Philip Oakey purses his lips slightly and smiles indulgently at the two junior members of The Human League, pretending valiantly that his mind is on more esoteric matters than their shopping based banter.
The Human League about No time, being famous, no worries about the future, Herbie Hancock, money
Video interview with synthpop band The Human League. FaceCulture spoke to Philip Oakey, Joanne Catherall and Susan Ann Sulley about the band, the new album Credo, playing live, electronic music, Herbie Hancock, Don't You Want Me, success, old synthesizers, real instruments and more. (09/02/2011)
John Doran talks to Joanne Catherall, Susan Ann Sulley and Philip Oakey about the the 30-year journey from Dare to Credo. But he doesn't ask them about "that song"...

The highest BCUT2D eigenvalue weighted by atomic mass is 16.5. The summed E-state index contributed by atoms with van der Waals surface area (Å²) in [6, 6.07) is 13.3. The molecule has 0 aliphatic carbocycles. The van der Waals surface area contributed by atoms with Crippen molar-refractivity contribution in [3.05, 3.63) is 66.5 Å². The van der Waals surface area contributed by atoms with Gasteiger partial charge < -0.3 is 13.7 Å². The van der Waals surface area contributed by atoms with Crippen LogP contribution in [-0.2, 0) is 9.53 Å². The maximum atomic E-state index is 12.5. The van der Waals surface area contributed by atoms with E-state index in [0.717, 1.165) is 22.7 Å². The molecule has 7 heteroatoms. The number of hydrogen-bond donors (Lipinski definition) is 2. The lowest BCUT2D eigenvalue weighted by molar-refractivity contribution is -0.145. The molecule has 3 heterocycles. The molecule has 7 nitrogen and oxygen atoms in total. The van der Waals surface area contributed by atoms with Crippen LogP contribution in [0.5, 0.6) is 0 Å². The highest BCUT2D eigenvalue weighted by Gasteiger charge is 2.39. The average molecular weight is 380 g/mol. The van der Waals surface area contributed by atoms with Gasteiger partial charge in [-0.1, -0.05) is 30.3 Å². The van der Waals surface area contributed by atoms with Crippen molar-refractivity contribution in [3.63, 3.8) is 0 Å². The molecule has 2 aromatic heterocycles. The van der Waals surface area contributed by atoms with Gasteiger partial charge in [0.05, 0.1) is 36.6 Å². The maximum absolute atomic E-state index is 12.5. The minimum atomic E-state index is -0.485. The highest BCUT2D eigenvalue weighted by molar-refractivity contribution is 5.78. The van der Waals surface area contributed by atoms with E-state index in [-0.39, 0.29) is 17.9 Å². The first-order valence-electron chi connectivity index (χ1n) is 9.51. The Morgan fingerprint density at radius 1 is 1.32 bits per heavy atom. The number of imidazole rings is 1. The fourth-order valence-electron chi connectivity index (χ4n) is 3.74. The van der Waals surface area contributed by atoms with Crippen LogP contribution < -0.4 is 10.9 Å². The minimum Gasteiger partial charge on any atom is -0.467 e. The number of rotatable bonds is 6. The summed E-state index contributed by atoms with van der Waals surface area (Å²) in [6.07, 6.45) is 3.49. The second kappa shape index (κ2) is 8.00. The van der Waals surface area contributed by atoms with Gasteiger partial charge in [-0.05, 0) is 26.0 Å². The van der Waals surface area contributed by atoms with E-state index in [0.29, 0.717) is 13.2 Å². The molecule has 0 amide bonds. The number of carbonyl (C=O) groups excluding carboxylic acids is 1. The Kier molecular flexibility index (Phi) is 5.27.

The Human League mark one formed in Sheffield in 1977 as one of the UK's first synthpop groups. They were declared the sound of the future by David Bowie and released a pair of patchy but occasionally astounding albums, and , as well as the seminal 'Being Boiled' 7". Their original manager Bob Last used simmering tensions between singer Philip Oakey and founding member Martyn Ware to manufacture a split. His intention was to try and set up Ware as a one-man production house for Virgin under the name of British Electric Foundation — leaving the League to pursue pop success, without the perceived intellectual baggage of their arty member. Things didn't quite go according to plan: another member of The Human League, Ian Craig Marsh, left with Ware, and they recruited Glenn Gregory to form Heaven 17. Whether tricked or not, Ware had every right to feel upset after getting kicked out of his own band. The drive that eventually made Heaven 17 chart-toppers was, no doubt, partly a desire to get back at the people who thought he was standing in the way of the group's success. To prove them wrong.